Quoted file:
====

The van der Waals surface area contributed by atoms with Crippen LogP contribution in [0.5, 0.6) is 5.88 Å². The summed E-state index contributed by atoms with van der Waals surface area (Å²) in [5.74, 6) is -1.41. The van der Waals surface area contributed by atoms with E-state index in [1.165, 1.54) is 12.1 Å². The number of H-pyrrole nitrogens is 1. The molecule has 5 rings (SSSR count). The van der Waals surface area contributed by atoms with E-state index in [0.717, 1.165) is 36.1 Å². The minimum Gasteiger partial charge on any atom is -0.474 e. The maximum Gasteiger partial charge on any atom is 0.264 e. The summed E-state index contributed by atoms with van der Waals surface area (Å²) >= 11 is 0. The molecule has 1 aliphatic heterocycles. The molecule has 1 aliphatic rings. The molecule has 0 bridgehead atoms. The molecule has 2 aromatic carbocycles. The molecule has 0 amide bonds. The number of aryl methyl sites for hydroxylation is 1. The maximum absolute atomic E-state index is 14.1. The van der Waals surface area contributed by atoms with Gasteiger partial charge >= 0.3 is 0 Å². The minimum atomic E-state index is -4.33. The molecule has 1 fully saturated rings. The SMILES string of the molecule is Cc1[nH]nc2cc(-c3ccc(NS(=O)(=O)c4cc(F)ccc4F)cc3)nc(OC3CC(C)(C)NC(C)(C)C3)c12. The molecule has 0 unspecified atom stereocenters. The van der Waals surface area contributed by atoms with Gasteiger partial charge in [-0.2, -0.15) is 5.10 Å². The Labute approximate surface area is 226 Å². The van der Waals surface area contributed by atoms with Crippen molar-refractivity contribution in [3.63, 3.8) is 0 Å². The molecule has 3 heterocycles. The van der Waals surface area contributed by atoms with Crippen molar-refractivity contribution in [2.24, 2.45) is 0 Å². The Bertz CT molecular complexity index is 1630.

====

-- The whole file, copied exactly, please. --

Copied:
The van der Waals surface area contributed by atoms with Crippen LogP contribution in [0.5, 0.6) is 5.88 Å². The summed E-state index contributed by atoms with van der Waals surface area (Å²) in [5.74, 6) is -1.41. The van der Waals surface area contributed by atoms with E-state index in [1.165, 1.54) is 12.1 Å². The number of H-pyrrole nitrogens is 1. The molecule has 5 rings (SSSR count). The van der Waals surface area contributed by atoms with E-state index in [0.717, 1.165) is 36.1 Å². The minimum Gasteiger partial charge on any atom is -0.474 e. The maximum Gasteiger partial charge on any atom is 0.264 e. The summed E-state index contributed by atoms with van der Waals surface area (Å²) >= 11 is 0. The molecule has 1 aliphatic heterocycles. The molecule has 1 aliphatic rings. The molecule has 0 bridgehead atoms. The molecule has 2 aromatic carbocycles. The molecule has 0 amide bonds. The number of aryl methyl sites for hydroxylation is 1. The maximum absolute atomic E-state index is 14.1. The van der Waals surface area contributed by atoms with Gasteiger partial charge >= 0.3 is 0 Å². The minimum atomic E-state index is -4.33. The molecule has 1 fully saturated rings. The SMILES string of the molecule is Cc1[nH]nc2cc(-c3ccc(NS(=O)(=O)c4cc(F)ccc4F)cc3)nc(OC3CC(C)(C)NC(C)(C)C3)c12. The molecule has 0 unspecified atom stereocenters. The van der Waals surface area contributed by atoms with Gasteiger partial charge in [-0.2, -0.15) is 5.10 Å². The Labute approximate surface area is 226 Å². The van der Waals surface area contributed by atoms with Crippen molar-refractivity contribution in [3.63, 3.8) is 0 Å². The molecule has 3 heterocycles. The van der Waals surface area contributed by atoms with Crippen molar-refractivity contribution in [2.24, 2.45) is 0 Å². The Bertz CT molecular complexity index is 1630.